• This will be sold to Ministries of Education in multi-million unit, and the $100 target won't be reached immediately. There have been discussions of a commercial version; however [[1]] have said this is unlikely to happen for some time, though deliveries for groups outside formal education sector, such as refugee camps, might be considered.
  • SimputerDEPRECATED TEMPLATE - PLEASE USE {{W}} INSTEAD. developed in India
  • Classmate PCDEPRECATED TEMPLATE - PLEASE USE {{W}} INSTEAD. being developed by Intel.
  • Eee PCDEPRECATED TEMPLATE - PLEASE USE {{W}} INSTEAD. cheap Laptop being developed by ASUSDEPRECATED TEMPLATE - PLEASE USE {{W}} INSTEAD. ( cheapest model is available for the equivalent of $245 ).
  • African project (name, link?) more features and designed to be very sturdy and dust-resistant, but an estimated cost above US$1100. Intended for groups rather than individuals.
  • The simplified Inveneo computer (a computer for rural areas) designed in San Francisco by Inveneo, costs from about US$300(sh530,000) to US$470, is small, runs from a 12VDC battery, and uses a fraction of the power of a regular computer (18W maximum with LCD display).
  • There are also projects not focused on the developing world, that could be easily ported. For instance:

Second-hand computers

There are a number of organizations who work in this field, taking old computers and setting them up for use by disadvantaged people. E.g.:

Multi User computing

Since some years computers have enough resources to be used by more than one user ( even using a graphical interface ). What is needed is one or more graphic cards supporting more than one monitor and some USB keyboards and mice.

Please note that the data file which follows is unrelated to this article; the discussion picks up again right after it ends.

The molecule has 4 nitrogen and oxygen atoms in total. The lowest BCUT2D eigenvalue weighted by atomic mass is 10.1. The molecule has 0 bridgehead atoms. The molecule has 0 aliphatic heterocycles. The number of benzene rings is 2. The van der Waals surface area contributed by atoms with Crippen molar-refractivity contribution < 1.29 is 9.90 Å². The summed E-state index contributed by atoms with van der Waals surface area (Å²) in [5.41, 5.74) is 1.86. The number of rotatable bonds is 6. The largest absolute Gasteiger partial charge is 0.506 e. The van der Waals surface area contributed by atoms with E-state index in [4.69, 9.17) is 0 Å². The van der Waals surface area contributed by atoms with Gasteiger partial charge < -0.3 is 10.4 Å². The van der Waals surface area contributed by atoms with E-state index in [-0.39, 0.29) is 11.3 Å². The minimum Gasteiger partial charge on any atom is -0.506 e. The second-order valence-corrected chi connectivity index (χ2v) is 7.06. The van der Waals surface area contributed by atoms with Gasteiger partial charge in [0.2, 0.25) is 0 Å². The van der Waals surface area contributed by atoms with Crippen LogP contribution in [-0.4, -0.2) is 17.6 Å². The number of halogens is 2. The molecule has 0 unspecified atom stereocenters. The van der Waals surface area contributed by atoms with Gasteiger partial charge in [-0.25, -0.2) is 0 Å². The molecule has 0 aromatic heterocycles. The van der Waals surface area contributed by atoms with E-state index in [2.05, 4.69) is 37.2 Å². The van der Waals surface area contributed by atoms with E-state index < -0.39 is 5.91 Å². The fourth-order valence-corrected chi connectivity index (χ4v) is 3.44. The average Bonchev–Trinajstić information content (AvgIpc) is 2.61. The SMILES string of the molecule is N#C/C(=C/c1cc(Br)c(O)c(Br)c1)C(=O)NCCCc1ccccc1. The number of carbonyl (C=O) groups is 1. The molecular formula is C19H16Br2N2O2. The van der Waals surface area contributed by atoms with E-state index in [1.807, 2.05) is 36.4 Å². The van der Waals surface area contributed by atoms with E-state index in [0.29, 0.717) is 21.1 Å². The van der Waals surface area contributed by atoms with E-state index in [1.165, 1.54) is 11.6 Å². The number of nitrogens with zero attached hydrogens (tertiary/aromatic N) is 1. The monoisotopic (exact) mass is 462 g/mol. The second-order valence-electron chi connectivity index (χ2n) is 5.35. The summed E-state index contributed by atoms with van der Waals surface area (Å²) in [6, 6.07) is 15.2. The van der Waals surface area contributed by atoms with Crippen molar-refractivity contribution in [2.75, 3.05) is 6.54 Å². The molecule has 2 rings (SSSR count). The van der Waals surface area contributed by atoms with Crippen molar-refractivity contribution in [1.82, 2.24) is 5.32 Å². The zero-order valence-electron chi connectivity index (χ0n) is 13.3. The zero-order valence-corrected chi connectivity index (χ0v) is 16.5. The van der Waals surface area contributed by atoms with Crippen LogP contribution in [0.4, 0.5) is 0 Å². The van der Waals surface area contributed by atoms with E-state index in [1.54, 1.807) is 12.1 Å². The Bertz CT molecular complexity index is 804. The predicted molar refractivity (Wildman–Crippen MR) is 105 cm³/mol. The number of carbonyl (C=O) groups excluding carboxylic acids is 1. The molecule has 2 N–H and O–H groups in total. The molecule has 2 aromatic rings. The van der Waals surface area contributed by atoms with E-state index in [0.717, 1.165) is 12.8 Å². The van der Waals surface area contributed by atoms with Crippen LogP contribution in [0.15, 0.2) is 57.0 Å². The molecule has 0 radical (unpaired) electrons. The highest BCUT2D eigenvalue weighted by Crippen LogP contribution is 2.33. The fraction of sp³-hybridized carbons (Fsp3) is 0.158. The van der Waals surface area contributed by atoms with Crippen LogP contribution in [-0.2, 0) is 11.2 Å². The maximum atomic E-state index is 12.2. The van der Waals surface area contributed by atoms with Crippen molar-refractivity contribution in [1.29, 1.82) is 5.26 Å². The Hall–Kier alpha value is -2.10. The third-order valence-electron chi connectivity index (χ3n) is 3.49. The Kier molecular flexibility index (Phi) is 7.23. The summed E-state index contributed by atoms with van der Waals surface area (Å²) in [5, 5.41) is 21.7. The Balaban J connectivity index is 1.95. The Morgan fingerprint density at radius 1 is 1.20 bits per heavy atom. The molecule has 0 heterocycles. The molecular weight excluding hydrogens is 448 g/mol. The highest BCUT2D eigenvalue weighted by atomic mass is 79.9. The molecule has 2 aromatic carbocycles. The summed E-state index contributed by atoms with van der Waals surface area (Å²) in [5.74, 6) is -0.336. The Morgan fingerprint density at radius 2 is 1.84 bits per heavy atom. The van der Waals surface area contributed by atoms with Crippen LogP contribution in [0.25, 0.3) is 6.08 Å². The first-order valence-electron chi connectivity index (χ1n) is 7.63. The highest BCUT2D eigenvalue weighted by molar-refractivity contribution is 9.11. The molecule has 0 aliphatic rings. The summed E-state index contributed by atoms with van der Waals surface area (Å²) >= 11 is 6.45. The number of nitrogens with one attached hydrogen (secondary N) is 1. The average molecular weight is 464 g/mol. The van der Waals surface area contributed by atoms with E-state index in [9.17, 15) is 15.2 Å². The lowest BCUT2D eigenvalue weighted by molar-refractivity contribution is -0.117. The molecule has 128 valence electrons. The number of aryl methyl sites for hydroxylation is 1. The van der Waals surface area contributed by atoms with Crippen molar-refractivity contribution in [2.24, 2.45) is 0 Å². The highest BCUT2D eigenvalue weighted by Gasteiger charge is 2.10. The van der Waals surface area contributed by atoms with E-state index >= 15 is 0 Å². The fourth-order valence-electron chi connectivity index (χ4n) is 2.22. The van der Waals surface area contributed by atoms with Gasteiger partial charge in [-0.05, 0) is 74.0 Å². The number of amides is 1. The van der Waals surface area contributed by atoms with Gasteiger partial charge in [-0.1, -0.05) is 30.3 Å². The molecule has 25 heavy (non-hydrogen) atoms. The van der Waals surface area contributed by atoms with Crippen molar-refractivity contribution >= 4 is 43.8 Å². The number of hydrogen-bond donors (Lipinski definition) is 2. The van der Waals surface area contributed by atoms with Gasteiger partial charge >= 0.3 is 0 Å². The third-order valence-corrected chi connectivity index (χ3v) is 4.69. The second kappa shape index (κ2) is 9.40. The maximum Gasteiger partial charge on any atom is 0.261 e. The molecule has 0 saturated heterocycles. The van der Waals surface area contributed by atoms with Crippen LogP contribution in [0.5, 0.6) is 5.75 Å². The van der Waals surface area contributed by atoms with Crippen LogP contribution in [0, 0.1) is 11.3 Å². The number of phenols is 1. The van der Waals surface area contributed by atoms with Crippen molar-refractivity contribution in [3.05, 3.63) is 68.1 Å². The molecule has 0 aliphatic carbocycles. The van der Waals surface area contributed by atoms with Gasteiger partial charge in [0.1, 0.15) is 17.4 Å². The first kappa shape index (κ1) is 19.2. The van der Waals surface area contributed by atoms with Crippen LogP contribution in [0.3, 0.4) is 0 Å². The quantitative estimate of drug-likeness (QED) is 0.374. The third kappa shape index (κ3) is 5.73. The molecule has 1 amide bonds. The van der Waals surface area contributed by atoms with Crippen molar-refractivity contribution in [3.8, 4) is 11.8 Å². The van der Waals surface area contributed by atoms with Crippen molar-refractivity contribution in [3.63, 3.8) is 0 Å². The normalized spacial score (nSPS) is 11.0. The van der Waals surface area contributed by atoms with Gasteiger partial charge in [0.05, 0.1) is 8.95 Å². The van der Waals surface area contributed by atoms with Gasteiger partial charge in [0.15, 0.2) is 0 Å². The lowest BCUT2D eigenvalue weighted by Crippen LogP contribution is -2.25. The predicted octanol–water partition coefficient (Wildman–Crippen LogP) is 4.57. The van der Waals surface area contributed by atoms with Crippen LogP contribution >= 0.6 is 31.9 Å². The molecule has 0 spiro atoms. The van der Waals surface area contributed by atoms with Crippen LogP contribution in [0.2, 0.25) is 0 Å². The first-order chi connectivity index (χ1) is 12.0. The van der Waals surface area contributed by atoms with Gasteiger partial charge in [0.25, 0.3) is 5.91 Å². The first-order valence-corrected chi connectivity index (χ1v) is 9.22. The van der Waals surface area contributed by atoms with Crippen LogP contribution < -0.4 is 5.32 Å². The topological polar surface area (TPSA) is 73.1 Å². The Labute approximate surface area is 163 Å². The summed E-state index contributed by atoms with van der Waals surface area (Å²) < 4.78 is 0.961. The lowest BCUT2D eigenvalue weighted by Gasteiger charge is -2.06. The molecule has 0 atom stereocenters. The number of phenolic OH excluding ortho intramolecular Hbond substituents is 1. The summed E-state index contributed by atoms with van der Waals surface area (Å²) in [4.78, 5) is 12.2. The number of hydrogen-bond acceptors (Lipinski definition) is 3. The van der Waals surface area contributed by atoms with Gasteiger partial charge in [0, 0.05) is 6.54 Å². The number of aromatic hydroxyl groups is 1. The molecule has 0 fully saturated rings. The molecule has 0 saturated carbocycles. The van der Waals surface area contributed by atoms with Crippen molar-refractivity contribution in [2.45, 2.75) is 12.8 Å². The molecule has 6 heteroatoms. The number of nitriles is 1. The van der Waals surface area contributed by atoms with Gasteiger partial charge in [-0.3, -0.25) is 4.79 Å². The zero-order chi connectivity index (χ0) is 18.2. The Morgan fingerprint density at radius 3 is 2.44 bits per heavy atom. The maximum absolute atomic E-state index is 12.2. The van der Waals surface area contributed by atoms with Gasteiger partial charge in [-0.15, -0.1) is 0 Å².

The main focus of this page (so far) is on desktop systems, and on reusing old computers, whether desktop or laptop. In terms of portable solutions, it will probably be hard to compete with the XO-1 (laptop)DEPRECATED TEMPLATE - PLEASE USE {{W}} INSTEAD..

However, feel free to contribute information on portability, in the appropriate sections.


Resistance to sand and dust

Any moving parts will be particularly vulnerable.

If a conventional computer system is used, damage can be reduced by:

  • Keeping the computer unit on a desk, not on the floor. Even with a mesh over the fan inlet, dusty air near the floor will harm the computer over time.

Power issues

For computers using mains power, low power consumption is still best:

  • It causes less heat, and makes cooling easier.
  • Less heat means less ventilation needed, which means dust entering the casing and thus greater reliability.

Low usage options

The XO-1 (laptop)DEPRECATED TEMPLATE - PLEASE USE {{W}} INSTEAD. is planned to use 1 W of power or less. This is a great boon where power is limited or expensive.

However, in many contexts, where mains power is available, moderate power consumption is not a big problem, and it may not be worth the hardware cost to use ultra-low power consumption items.


Likely to be expensive.

Also less than ideal from an environmental point of view, particularly where recycling options are not available.

Options Cost Power output Operating time